"upgrade_type" : "<Upgrade_Type_Rolling_or_Express>"
               }
               }

5) Check status of Upgrade:
We continuously check for the upgrade item status for failed or holding.
During upgrade, there are multiple instances where the upgrade task will go for HOLDING (which
usually means Ambari need user intervention)
Example: During YARN upgrade, AMBARI will ask user if the YARN job queues are stopped/started.
When an upgrade_item goes to Holding status, we check the context of the upgrade_item and
take necessary action (Complete/Abort the upgrade_item) to automate the progress of upgrade.
We do this polling till the upgrade task goes on Holding for Finalize/Downgrade state. We
used the following curl command to do this:

               GET http://<Ambari Ip>:<Ambari port>/api/v1/clusters/<Cluster
name>/upgrades?upgrade_groups/upgrade_items/UpgradeItem/status=HOLDING

and check the context of holding upgrade item.

6) Downgrade or Finalize:
Once the upgrade is successful, Ambari upgrade goes to Holding state. In this step, the end
user have a choice to either Downgrade the stack OR Finalize the upgrade.
We take the user action on this and progress accordingly.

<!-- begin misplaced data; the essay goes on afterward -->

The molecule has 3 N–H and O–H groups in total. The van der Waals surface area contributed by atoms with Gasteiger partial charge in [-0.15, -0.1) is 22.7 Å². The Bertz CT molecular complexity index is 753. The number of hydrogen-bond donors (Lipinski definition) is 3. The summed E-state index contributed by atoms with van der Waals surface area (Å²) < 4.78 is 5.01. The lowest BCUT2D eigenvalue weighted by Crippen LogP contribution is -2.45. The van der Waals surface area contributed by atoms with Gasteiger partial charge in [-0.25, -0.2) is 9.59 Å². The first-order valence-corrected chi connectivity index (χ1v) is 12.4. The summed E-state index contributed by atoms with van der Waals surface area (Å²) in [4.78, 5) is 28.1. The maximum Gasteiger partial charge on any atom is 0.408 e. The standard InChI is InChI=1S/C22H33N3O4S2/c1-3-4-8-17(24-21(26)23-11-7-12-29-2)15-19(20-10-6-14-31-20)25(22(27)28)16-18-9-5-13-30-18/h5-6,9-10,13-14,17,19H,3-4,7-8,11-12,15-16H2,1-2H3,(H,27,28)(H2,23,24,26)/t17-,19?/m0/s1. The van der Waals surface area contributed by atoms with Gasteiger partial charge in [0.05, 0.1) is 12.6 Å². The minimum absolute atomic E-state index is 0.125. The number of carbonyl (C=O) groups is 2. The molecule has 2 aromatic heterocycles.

For Downgrade:
Once the user chooses to downgrade, we first abort the existing upgrade task which is in holding
state by issuing following command:

               POST http://<Ambari Ip>:<Ambari port>/api/v1/clusters/<Cluster
name>/upgrades/<Upgrade id>

               {
               "Upgrade":
               {
                              "request_status":"ABORTED",
                              "suspended":true
               }
               }

Then we issue a new downgrade request as follows:

               POST http://<Ambari Ip>:<Ambari port>/api/v1/clusters/<Cluster
name>/upgrades?downgrade=true

               {
               "Upgrade":
               {
                              "from_version": "<Old_Stack_Version>",
                              "repository_version": "<Old_Stack_Repository_Version>",
                              "direction": "DOWNGRADE",
                              "upgrade_type": "<Upgrade_Type_Rolling_or_Express>"
               }
               }

For Finalize:
Once the user chooses to finalize the stack, we complete the upgrade_item, which is in holding
state by following command:

               POST http://<Ambari Ip>:<Ambari port>/api/v1/clusters/<Cluster
name>/upgrades/<Upgrade id>/upgrade_groups/<Upgrade_group id>/upgrade_items/<Upgrade_item
id>

               {
               "UpgradeItem":
               {
                              "status":"COMPLETED"
               }
               }



Thanks and Regards
Arka Chattopadhyay

Mime
View raw message